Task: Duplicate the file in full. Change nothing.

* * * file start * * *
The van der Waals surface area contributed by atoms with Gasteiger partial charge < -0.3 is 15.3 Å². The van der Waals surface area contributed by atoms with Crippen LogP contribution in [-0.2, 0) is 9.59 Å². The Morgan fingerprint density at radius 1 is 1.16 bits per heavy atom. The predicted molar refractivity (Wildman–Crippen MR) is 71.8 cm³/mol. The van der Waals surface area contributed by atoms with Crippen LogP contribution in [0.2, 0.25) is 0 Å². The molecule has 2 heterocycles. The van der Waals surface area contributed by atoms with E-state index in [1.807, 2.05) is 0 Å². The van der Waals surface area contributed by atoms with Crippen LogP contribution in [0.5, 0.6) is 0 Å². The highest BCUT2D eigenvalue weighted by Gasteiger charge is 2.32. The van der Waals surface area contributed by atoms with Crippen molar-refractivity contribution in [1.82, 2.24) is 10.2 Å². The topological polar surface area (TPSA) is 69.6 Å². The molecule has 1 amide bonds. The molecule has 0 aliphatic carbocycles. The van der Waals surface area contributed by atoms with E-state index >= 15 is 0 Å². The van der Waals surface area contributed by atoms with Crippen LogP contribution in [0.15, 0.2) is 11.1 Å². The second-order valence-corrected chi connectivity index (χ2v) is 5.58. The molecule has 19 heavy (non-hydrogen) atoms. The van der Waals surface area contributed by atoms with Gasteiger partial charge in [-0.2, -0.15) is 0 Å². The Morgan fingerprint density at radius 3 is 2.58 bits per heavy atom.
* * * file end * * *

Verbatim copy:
The van der Waals surface area contributed by atoms with Gasteiger partial charge < -0.3 is 15.3 Å². The van der Waals surface area contributed by atoms with Crippen LogP contribution in [-0.2, 0) is 9.59 Å². The Morgan fingerprint density at radius 1 is 1.16 bits per heavy atom. The predicted molar refractivity (Wildman–Crippen MR) is 71.8 cm³/mol. The van der Waals surface area contributed by atoms with Crippen LogP contribution in [0.2, 0.25) is 0 Å². The molecule has 2 heterocycles. The van der Waals surface area contributed by atoms with E-state index in [1.807, 2.05) is 0 Å². The van der Waals surface area contributed by atoms with Crippen LogP contribution in [0.5, 0.6) is 0 Å². The highest BCUT2D eigenvalue weighted by Gasteiger charge is 2.32. The van der Waals surface area contributed by atoms with Crippen molar-refractivity contribution in [1.82, 2.24) is 10.2 Å². The topological polar surface area (TPSA) is 69.6 Å². The molecule has 1 amide bonds. The molecule has 0 aliphatic carbocycles. The van der Waals surface area contributed by atoms with E-state index >= 15 is 0 Å². The van der Waals surface area contributed by atoms with Crippen LogP contribution in [0.15, 0.2) is 11.1 Å². The second-order valence-corrected chi connectivity index (χ2v) is 5.58. The molecule has 19 heavy (non-hydrogen) atoms. The van der Waals surface area contributed by atoms with Gasteiger partial charge in [-0.2, -0.15) is 0 Å². The Morgan fingerprint density at radius 3 is 2.58 bits per heavy atom.